Because strobilanthes is late-flowering and does not offer much more than nettle-like foliage before it flowers, try to have something with colour in the early part of the summer placed in front of it, such as Oriental poppies or dicentra, which wither away in summer.

It looks great with the taller Helianthus ‘Lemon Queen’ in the background. It is a robust plant, well able to resist weeds and the competition of other plants. Give it reasonably good soil, well-drained, though not too dry, and a sunny position for maximum flowering, and it is hardy. CL

>> This week

Fruit, vegetables and herbs

The vegetable garden needs to be tidied as crops go over. Crops left in the ground can help the carryover of pests and diseases, and it is good hygiene to clear them out as they become unusable. Fruit crops can be picked and stored, using flat shelves or trays for pears and plastic bags, open at the neck, for apples. Weeds should be removed.


Bedding that is gone over can be removed in preparation for planting spring bedding and bulbs. The next few weeks are the main time for planting spring bulbs and containers for spring display. The garden shops all have their spring bedding in now. Perennial flowers can be planted or lifted and divided in the case of existing plants.

Trees, shrubs and roses

Control weeds around the base of young trees and hedges. Tree and shrub planting can take place now for evergreens. Deciduous kinds and hedges planted bare-root must wait until leaves fall. Check that trees recently planted are properly staked, and stake any old shrubs that appear top-heavy. Check that the support on wall-trained climbers is solid.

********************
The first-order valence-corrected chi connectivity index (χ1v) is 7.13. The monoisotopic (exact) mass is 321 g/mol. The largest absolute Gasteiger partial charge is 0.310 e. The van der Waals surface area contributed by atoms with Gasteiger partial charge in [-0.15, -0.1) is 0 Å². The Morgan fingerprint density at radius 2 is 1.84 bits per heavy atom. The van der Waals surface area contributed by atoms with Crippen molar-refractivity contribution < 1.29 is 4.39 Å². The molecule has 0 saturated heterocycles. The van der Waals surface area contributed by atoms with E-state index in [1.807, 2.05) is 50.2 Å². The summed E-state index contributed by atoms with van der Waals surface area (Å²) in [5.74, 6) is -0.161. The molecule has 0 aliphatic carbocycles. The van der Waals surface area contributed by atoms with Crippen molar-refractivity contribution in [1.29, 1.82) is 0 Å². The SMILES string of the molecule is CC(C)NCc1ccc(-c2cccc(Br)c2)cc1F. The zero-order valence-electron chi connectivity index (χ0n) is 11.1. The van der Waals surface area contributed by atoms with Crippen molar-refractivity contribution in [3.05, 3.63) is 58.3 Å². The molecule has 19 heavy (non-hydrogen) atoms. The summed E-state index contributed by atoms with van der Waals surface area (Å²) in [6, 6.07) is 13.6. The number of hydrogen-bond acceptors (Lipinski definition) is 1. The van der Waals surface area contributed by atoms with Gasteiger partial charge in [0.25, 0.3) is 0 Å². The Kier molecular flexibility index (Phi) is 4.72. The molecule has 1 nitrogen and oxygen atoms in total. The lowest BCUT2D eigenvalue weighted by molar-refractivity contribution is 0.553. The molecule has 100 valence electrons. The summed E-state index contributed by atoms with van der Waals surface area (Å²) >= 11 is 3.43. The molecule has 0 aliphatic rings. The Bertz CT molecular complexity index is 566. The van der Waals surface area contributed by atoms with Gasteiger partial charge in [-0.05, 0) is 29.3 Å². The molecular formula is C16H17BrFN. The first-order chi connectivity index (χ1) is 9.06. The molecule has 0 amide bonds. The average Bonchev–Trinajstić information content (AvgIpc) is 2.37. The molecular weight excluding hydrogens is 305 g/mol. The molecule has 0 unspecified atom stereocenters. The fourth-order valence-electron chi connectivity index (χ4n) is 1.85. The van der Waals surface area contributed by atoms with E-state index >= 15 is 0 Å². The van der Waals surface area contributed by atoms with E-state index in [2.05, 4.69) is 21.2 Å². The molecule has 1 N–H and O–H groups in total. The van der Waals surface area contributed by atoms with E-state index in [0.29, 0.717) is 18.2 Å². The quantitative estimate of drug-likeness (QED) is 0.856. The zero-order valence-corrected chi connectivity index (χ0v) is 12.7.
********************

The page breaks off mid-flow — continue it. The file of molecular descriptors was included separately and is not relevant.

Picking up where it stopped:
Good growth all summer has seen moss become a problem in many lawns, especially on acidic soils. Sulphate of iron can be applied if moss is a problem. Use either an autumn lawn fertiliser or a low- nitrogen compound fertiliser, which will maintain growth through the winter and leave the lawn in good condition.

Greenhouse and house plants

Place rooted cuttings in a bright position. Stop feeding house plants and reduce watering. Most of the greenhouse crops can be cleared soon. Throw out any old plants that are past their best, as they are a source of pests and diseases. Tidy up all debris and reduce watering to just keep pots from going completely dry.

Picking Bramley apples

‘Bramley’s Seedling’ is by far the best cooking apple and easily the most widely grown, and most trees yield some apples every year, some years more. Many apple trees – not just Bramley – are carrying a good crop. So much so, in many cases, that ripening, despite good temperatures is a bit behind the usual season. ‘Bramley’s Seedling’ normally ripens in early to mid-October, in some years later.

Apples continue to ripen while there are leaves on the tree. The longer the fruit is left to ripen, the better it will keep in winter, and Bramley can last into spring in good conditions. In the meantime, use up windfalls, of which there are plenty, and pick the rest when they colour up and come away easily from the twig. Store in unsealed plastic bags in a cool shed.